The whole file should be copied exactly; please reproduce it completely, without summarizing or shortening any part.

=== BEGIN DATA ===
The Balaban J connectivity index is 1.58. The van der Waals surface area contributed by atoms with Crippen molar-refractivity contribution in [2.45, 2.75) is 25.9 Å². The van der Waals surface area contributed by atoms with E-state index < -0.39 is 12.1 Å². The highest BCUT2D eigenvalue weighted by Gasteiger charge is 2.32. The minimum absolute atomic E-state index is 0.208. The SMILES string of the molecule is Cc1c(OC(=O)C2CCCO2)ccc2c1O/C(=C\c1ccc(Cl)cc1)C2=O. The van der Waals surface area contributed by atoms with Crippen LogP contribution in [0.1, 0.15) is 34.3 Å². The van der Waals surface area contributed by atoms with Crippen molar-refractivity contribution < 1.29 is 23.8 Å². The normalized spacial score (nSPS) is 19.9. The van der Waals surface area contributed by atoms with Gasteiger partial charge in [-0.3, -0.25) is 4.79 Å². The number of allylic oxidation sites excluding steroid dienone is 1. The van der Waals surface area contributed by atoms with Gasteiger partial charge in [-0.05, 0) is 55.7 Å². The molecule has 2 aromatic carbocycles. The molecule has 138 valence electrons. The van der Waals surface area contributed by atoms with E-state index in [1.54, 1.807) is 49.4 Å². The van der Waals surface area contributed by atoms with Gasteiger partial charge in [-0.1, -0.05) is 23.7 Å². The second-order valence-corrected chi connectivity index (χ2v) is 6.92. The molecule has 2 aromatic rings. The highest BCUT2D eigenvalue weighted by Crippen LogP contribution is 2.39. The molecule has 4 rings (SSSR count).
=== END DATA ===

The Balaban J connectivity index is 1.58. The van der Waals surface area contributed by atoms with Crippen molar-refractivity contribution in [2.45, 2.75) is 25.9 Å². The van der Waals surface area contributed by atoms with E-state index < -0.39 is 12.1 Å². The highest BCUT2D eigenvalue weighted by Gasteiger charge is 2.32. The minimum absolute atomic E-state index is 0.208. The SMILES string of the molecule is Cc1c(OC(=O)C2CCCO2)ccc2c1O/C(=C\c1ccc(Cl)cc1)C2=O. The van der Waals surface area contributed by atoms with Crippen LogP contribution in [0.1, 0.15) is 34.3 Å². The van der Waals surface area contributed by atoms with Crippen molar-refractivity contribution < 1.29 is 23.8 Å². The normalized spacial score (nSPS) is 19.9. The van der Waals surface area contributed by atoms with Gasteiger partial charge in [-0.3, -0.25) is 4.79 Å². The number of allylic oxidation sites excluding steroid dienone is 1. The van der Waals surface area contributed by atoms with Gasteiger partial charge in [-0.05, 0) is 55.7 Å². The molecule has 2 aromatic carbocycles. The molecule has 138 valence electrons. The van der Waals surface area contributed by atoms with E-state index in [1.54, 1.807) is 49.4 Å². The van der Waals surface area contributed by atoms with Gasteiger partial charge in [-0.1, -0.05) is 23.7 Å². The second-order valence-corrected chi connectivity index (χ2v) is 6.92. The molecule has 2 aromatic rings. The highest BCUT2D eigenvalue weighted by Crippen LogP contribution is 2.39. The molecule has 4 rings (SSSR count).